Lessons from the First Thanksgiving

In 1621, in the infancy of English settlement on this fair continent, 90 Wampanoags joined 53 English to celebrate a successful harvest. This was the first Thanksgiving. However, it was not an easy journey to get to this festival of a bountiful harvest. The 53 survivors of the Mayflower had endured a cruel and unforgiving New England winter only by the hardest — and had relied on the goodwill of the Wampanoag tribe as well as the last Patuxet to last the winter and put a good crop in during the spring. The industrious Pilgrims survived their first winter in their new homeland by the charity of the natives and the hard work of their own hands.

The grateful Pilgrims always remembered the charity the Wampanoags had shown to them, passing this story of charity down the generations for more than four centuries, from the 1600s to the modern era. Even though relations between the natives and the English settlers soured soon thereafter, this important story never faltered; it was never embellished by the English to create some notion of English exceptionalism or to emphasize so-called indigenous savagery, but stood as a reminder of something else. A reminder that relations did not have to devolve into war, that bloodshed was not the answer to the clash between these two children of God. The first Thanksgiving reminds us of how it could have been between the Native Americans and the arriving Europeans. If the Europeans had stood by their promises and the values of Christendom, and if the natives had not tried to leverage the Europeans, like the Sword of Damocles, over their enemies, we might have a much different history — a history informed by the values imparted between the Wampanoag and the Pilgrims at that first Thanksgiving.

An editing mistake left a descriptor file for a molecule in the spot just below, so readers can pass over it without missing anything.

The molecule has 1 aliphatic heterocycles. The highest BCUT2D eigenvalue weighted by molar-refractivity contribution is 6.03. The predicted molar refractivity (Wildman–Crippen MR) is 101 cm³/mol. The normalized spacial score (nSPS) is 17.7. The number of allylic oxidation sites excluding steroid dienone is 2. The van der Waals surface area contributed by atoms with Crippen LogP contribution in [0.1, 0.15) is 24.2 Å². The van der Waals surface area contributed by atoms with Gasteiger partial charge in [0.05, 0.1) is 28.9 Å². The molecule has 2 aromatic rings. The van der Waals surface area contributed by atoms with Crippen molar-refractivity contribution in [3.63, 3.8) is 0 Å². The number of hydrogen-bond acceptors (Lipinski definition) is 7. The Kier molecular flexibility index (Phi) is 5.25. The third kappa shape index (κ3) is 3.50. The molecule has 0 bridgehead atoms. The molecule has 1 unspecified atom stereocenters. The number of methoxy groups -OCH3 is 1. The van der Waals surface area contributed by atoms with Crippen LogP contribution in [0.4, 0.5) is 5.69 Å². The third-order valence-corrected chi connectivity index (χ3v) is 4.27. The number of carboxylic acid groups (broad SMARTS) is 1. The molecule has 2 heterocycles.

Even though relations between the Tribes and the English reached a high-water mark at the first Thanksgiving, we must not allow that event to exist in a vacuum. We must not remember it as a historical event or even as an exception; we must allow it to become a living cultural moment in the history of our great nation. We, the American people, must remember the first Thanksgiving as the birth of American values. We, the American people, are inheritors of the natives’ traditions just as much as the English’s. The English tradition of exploration, discovery, and Christian stoicism combined with the native traditions of cooperation, charity, and community must inform our celebration of Thanksgiving this day. Our ability to endure triumphantly has set our nation apart from the nations of the world as a shining city upon a hill, a new creation: America!

Let us endeavor to live up to the values of the first Thanksgiving; let us dare to be American. From the soil beneath our feet where Native American and European alike have trod, to the prairies that have fed generations of our people, to the very blood that flows within our veins, we are Americans now and forever!

Happy Thanksgiving, everyone!

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About Gabriel Ervin

Gabriel Ervin is a contributor to the Michigan Review. Ervin is a former representative of the LSA Student Government and has been highly involved in local politics, including running for village council in his hometown.